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afterwards appeared became began brought Browning Byron called character Charles Church College common considered continued court daughter death desire died early edition England English essays expressed father friends gave give given hand heart hope interest Italy John Johnson kind King known Lady learned leave less letter lived London look Lord March means mind Miss months nature never night Notes observed once Oxford passed perhaps person play poem poet poor Pope present printed published Queen Ralegh reader reason received relation Sanderson seems sent ships Sidney soon story suffered taken tell things thought tion told took turned verses volume whole wife write written wrote young
615 ページ - One who never turned his back but marched breast forward, Never doubted clouds would break, Never dreamed, though right were worsted, wrong would triumph, Held we fall to rise, are baffled to fight better, Sleep to wake.
78 ページ - After laying down my pen, I took several turns in a berceau, or covered walk of acacias, which commands a; prospect of the country, the lake, and the mountains. The air was temperate, the sky was serene, the silver orb of the moon was reflected from the waters, and all nature was silent.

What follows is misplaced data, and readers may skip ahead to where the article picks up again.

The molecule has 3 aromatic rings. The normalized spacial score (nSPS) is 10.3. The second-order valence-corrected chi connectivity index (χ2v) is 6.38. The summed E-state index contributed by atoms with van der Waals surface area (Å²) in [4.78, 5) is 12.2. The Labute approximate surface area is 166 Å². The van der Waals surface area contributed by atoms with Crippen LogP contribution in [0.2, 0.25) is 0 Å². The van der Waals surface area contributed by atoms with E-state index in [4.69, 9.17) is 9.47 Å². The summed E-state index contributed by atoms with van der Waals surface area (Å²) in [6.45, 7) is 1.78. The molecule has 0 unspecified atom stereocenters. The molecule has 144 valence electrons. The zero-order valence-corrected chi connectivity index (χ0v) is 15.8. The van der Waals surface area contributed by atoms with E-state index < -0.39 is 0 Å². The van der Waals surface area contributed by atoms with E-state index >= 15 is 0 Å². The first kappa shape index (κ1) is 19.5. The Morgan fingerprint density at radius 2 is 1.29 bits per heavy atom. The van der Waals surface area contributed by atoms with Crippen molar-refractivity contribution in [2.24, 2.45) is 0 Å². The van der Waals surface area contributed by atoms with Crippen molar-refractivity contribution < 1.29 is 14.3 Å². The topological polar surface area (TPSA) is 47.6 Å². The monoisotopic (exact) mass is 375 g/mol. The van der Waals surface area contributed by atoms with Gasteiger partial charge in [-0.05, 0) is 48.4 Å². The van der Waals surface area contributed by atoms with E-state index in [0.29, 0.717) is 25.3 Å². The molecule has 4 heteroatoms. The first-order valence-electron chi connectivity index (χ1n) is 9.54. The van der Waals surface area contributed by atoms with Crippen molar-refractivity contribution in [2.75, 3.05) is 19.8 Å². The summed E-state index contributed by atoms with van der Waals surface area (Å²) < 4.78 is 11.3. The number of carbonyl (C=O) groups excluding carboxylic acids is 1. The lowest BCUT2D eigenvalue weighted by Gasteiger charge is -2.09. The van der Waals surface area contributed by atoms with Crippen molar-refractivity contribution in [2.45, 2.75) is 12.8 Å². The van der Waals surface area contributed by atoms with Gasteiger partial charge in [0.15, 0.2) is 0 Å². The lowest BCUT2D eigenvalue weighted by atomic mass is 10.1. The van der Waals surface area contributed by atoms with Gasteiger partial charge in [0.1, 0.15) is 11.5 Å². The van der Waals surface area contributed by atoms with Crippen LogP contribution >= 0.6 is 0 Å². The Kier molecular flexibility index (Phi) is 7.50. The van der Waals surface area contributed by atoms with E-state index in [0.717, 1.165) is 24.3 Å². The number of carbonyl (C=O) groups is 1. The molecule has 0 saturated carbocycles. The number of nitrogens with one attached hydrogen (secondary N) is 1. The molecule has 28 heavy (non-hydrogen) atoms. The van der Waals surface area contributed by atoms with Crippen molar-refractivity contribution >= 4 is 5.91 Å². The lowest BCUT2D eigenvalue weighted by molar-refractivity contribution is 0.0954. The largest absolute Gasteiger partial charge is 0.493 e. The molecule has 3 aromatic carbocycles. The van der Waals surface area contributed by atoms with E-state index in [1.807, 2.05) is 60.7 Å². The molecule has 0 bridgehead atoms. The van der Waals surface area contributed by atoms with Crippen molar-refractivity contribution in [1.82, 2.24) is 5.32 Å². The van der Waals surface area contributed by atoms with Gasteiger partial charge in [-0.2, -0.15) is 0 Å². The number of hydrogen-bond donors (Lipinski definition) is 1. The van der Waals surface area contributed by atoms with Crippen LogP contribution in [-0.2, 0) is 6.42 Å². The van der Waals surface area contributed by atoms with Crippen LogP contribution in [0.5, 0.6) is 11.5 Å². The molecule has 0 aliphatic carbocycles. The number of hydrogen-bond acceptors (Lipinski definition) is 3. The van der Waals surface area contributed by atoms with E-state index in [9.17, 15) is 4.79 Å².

457 ページ - No, Sir, when a man is tired of London, he is tired of life ; for there is in London all that life can afford.
61 ページ - ... study, which I take to be my portion in- this life, joined with the strong propensity of nature, I might perhaps leave something so written to after-times, as they should not willingly let it die.
325 ページ - How happy he who crowns in shades like these A youth of labour with an age of ease ; Who quits a world where strong temptations try, And, since 'tis hard to combat, learns to fly ! For him no wretches, born to work and weep, Explore the mine, or tempt the dangerous deep ; Nor surly porter stands in guilty state, To spurn imploring famine from the gate...
371 ページ - Thou hast thy walks for health as well as sport; Thy mount, to which the Dryads do resort, Where Pan and Bacchus their high feasts have made Beneath the broad beech, and the chestnut shade, That taller tree, which of a nut was set At his great birth, where all the Muses met.
257 ページ - The only poems which can be supposed to have been written with such regard to the times as might hasten their publication, were the two satires of Thirty-eight, of which Dodsley told me that they were brought to him by the author that they might be fairly copied. " Almost every line," he said,
212 ページ - Pope's excavation was requisite as an entrance to his garden, and, as some men try to be proud of their defects, he extracted an ornament from an inconvenience, and vanity produced a grotto where necessity enforced a passage.